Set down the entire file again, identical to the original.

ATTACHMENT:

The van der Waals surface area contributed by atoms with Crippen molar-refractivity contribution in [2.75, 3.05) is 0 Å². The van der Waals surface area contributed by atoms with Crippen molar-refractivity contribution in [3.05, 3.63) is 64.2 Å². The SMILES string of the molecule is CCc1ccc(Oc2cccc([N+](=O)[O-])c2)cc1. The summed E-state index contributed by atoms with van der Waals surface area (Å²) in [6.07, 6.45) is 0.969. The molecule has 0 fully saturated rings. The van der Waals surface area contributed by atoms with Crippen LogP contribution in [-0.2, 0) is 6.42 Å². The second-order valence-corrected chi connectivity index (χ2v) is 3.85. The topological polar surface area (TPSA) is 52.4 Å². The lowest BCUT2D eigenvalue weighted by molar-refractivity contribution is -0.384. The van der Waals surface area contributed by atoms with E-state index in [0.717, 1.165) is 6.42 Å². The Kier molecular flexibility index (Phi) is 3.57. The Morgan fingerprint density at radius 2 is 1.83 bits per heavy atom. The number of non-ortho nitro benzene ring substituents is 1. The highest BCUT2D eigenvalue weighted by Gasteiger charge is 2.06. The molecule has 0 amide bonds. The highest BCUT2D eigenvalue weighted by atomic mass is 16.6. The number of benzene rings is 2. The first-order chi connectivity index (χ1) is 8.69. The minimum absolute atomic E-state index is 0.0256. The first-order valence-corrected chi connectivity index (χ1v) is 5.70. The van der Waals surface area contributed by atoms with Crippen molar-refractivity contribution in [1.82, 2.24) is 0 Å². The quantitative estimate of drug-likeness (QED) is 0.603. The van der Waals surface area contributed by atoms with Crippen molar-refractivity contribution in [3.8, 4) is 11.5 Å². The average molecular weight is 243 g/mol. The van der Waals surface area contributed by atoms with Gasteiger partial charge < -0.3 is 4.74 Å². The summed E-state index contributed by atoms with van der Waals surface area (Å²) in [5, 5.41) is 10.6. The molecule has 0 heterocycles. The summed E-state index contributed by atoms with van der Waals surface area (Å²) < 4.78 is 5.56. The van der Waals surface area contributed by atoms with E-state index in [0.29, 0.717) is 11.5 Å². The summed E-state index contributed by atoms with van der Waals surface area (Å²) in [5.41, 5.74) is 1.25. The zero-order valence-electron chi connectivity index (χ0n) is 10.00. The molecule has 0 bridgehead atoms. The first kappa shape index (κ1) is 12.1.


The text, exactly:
The van der Waals surface area contributed by atoms with Crippen molar-refractivity contribution in [2.75, 3.05) is 0 Å². The van der Waals surface area contributed by atoms with Crippen molar-refractivity contribution in [3.05, 3.63) is 64.2 Å². The SMILES string of the molecule is CCc1ccc(Oc2cccc([N+](=O)[O-])c2)cc1. The summed E-state index contributed by atoms with van der Waals surface area (Å²) in [6.07, 6.45) is 0.969. The molecule has 0 fully saturated rings. The van der Waals surface area contributed by atoms with Crippen LogP contribution in [-0.2, 0) is 6.42 Å². The second-order valence-corrected chi connectivity index (χ2v) is 3.85. The topological polar surface area (TPSA) is 52.4 Å². The lowest BCUT2D eigenvalue weighted by molar-refractivity contribution is -0.384. The van der Waals surface area contributed by atoms with E-state index in [0.717, 1.165) is 6.42 Å². The Kier molecular flexibility index (Phi) is 3.57. The Morgan fingerprint density at radius 2 is 1.83 bits per heavy atom. The number of non-ortho nitro benzene ring substituents is 1. The highest BCUT2D eigenvalue weighted by Gasteiger charge is 2.06. The molecule has 0 amide bonds. The highest BCUT2D eigenvalue weighted by atomic mass is 16.6. The number of benzene rings is 2. The first-order chi connectivity index (χ1) is 8.69. The minimum absolute atomic E-state index is 0.0256. The first-order valence-corrected chi connectivity index (χ1v) is 5.70. The van der Waals surface area contributed by atoms with Crippen molar-refractivity contribution in [1.82, 2.24) is 0 Å². The quantitative estimate of drug-likeness (QED) is 0.603. The van der Waals surface area contributed by atoms with Crippen molar-refractivity contribution in [3.8, 4) is 11.5 Å². The average molecular weight is 243 g/mol. The van der Waals surface area contributed by atoms with Gasteiger partial charge < -0.3 is 4.74 Å². The summed E-state index contributed by atoms with van der Waals surface area (Å²) in [5, 5.41) is 10.6. The molecule has 0 heterocycles. The summed E-state index contributed by atoms with van der Waals surface area (Å²) < 4.78 is 5.56. The van der Waals surface area contributed by atoms with E-state index in [0.29, 0.717) is 11.5 Å². The summed E-state index contributed by atoms with van der Waals surface area (Å²) in [5.41, 5.74) is 1.25. The zero-order valence-electron chi connectivity index (χ0n) is 10.00. The molecule has 0 bridgehead atoms. The first kappa shape index (κ1) is 12.1.